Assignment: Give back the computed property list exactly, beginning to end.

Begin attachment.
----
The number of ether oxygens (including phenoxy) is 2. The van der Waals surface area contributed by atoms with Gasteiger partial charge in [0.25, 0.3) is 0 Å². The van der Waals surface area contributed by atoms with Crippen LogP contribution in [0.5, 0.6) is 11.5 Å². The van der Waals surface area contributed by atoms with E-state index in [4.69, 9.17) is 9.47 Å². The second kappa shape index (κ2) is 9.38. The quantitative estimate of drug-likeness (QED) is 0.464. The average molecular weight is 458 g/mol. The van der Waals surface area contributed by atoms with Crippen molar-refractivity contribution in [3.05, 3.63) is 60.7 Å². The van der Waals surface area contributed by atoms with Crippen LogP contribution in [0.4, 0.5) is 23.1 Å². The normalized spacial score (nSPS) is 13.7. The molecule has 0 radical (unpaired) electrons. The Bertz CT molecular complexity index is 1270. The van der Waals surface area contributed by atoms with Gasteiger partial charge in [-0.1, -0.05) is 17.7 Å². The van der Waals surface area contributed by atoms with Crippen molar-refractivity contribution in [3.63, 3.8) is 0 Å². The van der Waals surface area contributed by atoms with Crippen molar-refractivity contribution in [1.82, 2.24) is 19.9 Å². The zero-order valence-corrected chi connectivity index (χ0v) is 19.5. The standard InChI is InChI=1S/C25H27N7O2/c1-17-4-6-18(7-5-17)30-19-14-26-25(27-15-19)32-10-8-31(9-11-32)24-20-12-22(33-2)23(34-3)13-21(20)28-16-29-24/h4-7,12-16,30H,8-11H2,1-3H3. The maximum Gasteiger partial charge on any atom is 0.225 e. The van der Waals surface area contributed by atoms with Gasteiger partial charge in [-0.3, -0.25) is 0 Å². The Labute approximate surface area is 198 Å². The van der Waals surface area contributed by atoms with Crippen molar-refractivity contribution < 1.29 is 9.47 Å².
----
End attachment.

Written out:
The number of ether oxygens (including phenoxy) is 2. The van der Waals surface area contributed by atoms with Gasteiger partial charge in [0.25, 0.3) is 0 Å². The van der Waals surface area contributed by atoms with Crippen LogP contribution in [0.5, 0.6) is 11.5 Å². The van der Waals surface area contributed by atoms with E-state index in [4.69, 9.17) is 9.47 Å². The second kappa shape index (κ2) is 9.38. The quantitative estimate of drug-likeness (QED) is 0.464. The average molecular weight is 458 g/mol. The van der Waals surface area contributed by atoms with Crippen molar-refractivity contribution in [3.05, 3.63) is 60.7 Å². The van der Waals surface area contributed by atoms with Crippen LogP contribution in [0.4, 0.5) is 23.1 Å². The normalized spacial score (nSPS) is 13.7. The molecule has 0 radical (unpaired) electrons. The Bertz CT molecular complexity index is 1270. The van der Waals surface area contributed by atoms with Gasteiger partial charge in [-0.1, -0.05) is 17.7 Å². The van der Waals surface area contributed by atoms with Crippen molar-refractivity contribution in [3.63, 3.8) is 0 Å². The van der Waals surface area contributed by atoms with Crippen molar-refractivity contribution in [1.82, 2.24) is 19.9 Å². The zero-order valence-corrected chi connectivity index (χ0v) is 19.5. The standard InChI is InChI=1S/C25H27N7O2/c1-17-4-6-18(7-5-17)30-19-14-26-25(27-15-19)32-10-8-31(9-11-32)24-20-12-22(33-2)23(34-3)13-21(20)28-16-29-24/h4-7,12-16,30H,8-11H2,1-3H3. The maximum Gasteiger partial charge on any atom is 0.225 e. The van der Waals surface area contributed by atoms with Gasteiger partial charge in [-0.3, -0.25) is 0 Å². The Labute approximate surface area is 198 Å². The van der Waals surface area contributed by atoms with Crippen molar-refractivity contribution < 1.29 is 9.47 Å².